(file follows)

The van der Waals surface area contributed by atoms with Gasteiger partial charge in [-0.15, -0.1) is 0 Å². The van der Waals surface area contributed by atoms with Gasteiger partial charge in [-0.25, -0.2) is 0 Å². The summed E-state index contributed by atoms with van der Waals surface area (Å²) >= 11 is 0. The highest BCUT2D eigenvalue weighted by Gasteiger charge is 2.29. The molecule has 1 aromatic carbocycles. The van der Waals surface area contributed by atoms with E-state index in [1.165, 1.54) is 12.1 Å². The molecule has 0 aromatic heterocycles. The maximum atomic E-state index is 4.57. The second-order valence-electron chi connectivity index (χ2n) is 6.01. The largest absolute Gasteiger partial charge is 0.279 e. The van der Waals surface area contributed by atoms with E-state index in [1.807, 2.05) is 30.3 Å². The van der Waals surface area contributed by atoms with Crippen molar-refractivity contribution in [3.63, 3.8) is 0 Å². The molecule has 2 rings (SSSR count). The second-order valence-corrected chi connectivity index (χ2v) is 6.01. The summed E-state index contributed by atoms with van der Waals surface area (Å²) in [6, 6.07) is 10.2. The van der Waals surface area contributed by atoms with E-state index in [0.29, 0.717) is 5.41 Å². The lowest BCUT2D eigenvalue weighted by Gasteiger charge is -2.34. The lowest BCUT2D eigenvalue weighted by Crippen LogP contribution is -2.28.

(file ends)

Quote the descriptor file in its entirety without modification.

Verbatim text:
The van der Waals surface area contributed by atoms with Gasteiger partial charge in [-0.15, -0.1) is 0 Å². The van der Waals surface area contributed by atoms with Gasteiger partial charge in [-0.25, -0.2) is 0 Å². The summed E-state index contributed by atoms with van der Waals surface area (Å²) >= 11 is 0. The highest BCUT2D eigenvalue weighted by Gasteiger charge is 2.29. The molecule has 1 aromatic carbocycles. The van der Waals surface area contributed by atoms with E-state index in [1.165, 1.54) is 12.1 Å². The molecule has 0 aromatic heterocycles. The maximum atomic E-state index is 4.57. The second-order valence-electron chi connectivity index (χ2n) is 6.01. The largest absolute Gasteiger partial charge is 0.279 e. The van der Waals surface area contributed by atoms with E-state index in [1.807, 2.05) is 30.3 Å². The van der Waals surface area contributed by atoms with Crippen molar-refractivity contribution in [3.63, 3.8) is 0 Å². The molecule has 2 rings (SSSR count). The second-order valence-corrected chi connectivity index (χ2v) is 6.01. The summed E-state index contributed by atoms with van der Waals surface area (Å²) in [6, 6.07) is 10.2. The van der Waals surface area contributed by atoms with E-state index in [0.29, 0.717) is 5.41 Å². The lowest BCUT2D eigenvalue weighted by Gasteiger charge is -2.34. The lowest BCUT2D eigenvalue weighted by Crippen LogP contribution is -2.28.